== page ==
By Geena Martinez
MIDLAND - A proposed bill that would require women to get a sonogram and listen to their baby's heartbeat before they get an abortion is stirring up controversy.
That bill is the latest to be added to Governor Perry's list of emergency items in the legislature.
A similar bill was also proposed last year, but it died before it could ever become law.
NewsWest 9 spoke with a Midland pro-life group and Planned Parenthood to see what they had to say about the bill.
"I always think it's interesting when our governor stands up and singles out an ultrasound bill as the issue in Texas," Carla Holeva, with Planned Parenthood, said. "When I think we have many more issues that we need to get serious about."
"We want the public to be educated and we feel that if America sees an abortion they will stop this genocide because they are killing our citizens," Gina Aaron said. "They are killing our human race."
Aaron of the Midland/Odessa Deanery for Life stands behind House Bill 325, 100 percent.
The new bill would require any woman getting an abortion to have a sonogram and listen to the baby's heartbeat no less than one hour before the procedure.
Although the woman can look away, the doctor performing the abortion would have to describe in detail, how far along the fetus has developed, including if it has arms, legs and any internal organs.
"We want everyone fully informed on the life changing experience of taking the life of a baby," Aaron said.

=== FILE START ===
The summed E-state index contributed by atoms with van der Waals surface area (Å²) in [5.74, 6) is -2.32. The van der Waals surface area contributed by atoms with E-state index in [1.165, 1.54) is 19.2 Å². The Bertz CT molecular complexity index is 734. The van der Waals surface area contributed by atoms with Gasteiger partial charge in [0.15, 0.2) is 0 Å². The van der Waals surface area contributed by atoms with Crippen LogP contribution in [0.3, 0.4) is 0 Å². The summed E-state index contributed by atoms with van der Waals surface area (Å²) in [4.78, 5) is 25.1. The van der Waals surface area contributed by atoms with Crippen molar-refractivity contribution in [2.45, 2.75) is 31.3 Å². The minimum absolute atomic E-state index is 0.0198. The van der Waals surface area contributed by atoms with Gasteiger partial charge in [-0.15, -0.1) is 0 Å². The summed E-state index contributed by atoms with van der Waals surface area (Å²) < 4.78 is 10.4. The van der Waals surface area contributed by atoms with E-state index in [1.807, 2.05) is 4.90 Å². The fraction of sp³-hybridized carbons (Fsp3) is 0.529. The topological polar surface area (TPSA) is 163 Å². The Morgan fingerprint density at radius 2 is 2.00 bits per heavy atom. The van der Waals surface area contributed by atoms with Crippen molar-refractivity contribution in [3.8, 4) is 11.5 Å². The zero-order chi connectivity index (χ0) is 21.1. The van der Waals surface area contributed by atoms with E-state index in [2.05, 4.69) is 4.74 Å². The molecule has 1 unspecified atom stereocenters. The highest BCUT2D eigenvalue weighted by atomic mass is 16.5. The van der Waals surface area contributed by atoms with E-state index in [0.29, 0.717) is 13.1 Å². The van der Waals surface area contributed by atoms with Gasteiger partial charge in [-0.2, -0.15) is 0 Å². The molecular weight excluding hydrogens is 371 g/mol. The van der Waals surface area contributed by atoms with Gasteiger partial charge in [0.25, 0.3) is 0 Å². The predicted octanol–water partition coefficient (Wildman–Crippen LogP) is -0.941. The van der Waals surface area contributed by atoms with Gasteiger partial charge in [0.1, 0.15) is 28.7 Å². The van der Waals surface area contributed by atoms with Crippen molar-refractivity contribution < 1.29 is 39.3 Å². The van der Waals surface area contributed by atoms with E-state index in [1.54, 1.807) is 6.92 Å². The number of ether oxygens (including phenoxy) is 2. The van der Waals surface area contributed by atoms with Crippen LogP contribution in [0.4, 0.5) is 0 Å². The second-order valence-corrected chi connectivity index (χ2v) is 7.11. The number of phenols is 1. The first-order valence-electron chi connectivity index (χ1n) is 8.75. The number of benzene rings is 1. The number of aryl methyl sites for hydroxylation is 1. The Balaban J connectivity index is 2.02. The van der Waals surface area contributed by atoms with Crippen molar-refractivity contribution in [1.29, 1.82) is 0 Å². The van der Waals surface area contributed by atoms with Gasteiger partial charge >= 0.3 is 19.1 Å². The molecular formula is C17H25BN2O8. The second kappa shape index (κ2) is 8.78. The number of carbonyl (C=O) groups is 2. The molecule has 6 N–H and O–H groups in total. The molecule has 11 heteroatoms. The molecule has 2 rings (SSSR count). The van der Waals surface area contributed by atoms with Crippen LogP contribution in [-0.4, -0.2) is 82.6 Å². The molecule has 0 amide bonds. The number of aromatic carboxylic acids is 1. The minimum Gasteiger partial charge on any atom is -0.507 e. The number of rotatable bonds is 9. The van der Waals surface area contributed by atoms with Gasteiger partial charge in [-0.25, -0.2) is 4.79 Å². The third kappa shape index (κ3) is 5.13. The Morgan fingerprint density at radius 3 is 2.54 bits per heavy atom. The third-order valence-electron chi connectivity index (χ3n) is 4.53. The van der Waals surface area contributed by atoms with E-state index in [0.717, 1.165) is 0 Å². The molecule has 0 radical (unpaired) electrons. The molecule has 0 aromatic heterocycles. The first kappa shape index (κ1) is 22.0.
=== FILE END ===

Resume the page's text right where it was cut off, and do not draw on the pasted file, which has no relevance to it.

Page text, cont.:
The bill is only in the early stages of legislation, but it's already causing controversy among pro-choice organizations.
"Our elected officials are deciding what are the best methods to treat women for healthcare, and that's not really their job," Holeva said.
Holeva with Planned Parenthood said clients who come into their clinics already receive sonograms but women should choose whether or not to hear that information.
"That's really that woman's decision, not our elected officials," Holeva said. "That decision is one that should be kept between the client and her doctor."
"It may seem harsh but wouldn't a person want to know what they're getting ready to evacuate from their womb?" Aaron said. "It is a baby, it's always a baby, it's never been anything but a baby."
Aaron feels if women know this information beforehand, there's a chance for a change of heart.
Holeva said that may happen but the choice is ultimately up to the woman.
"The women that come in here for our service have thought long and hard about what they're doing and have weighed the pros and cons," she said. "They've made their decision and at Planned Parenthood we respect that decision."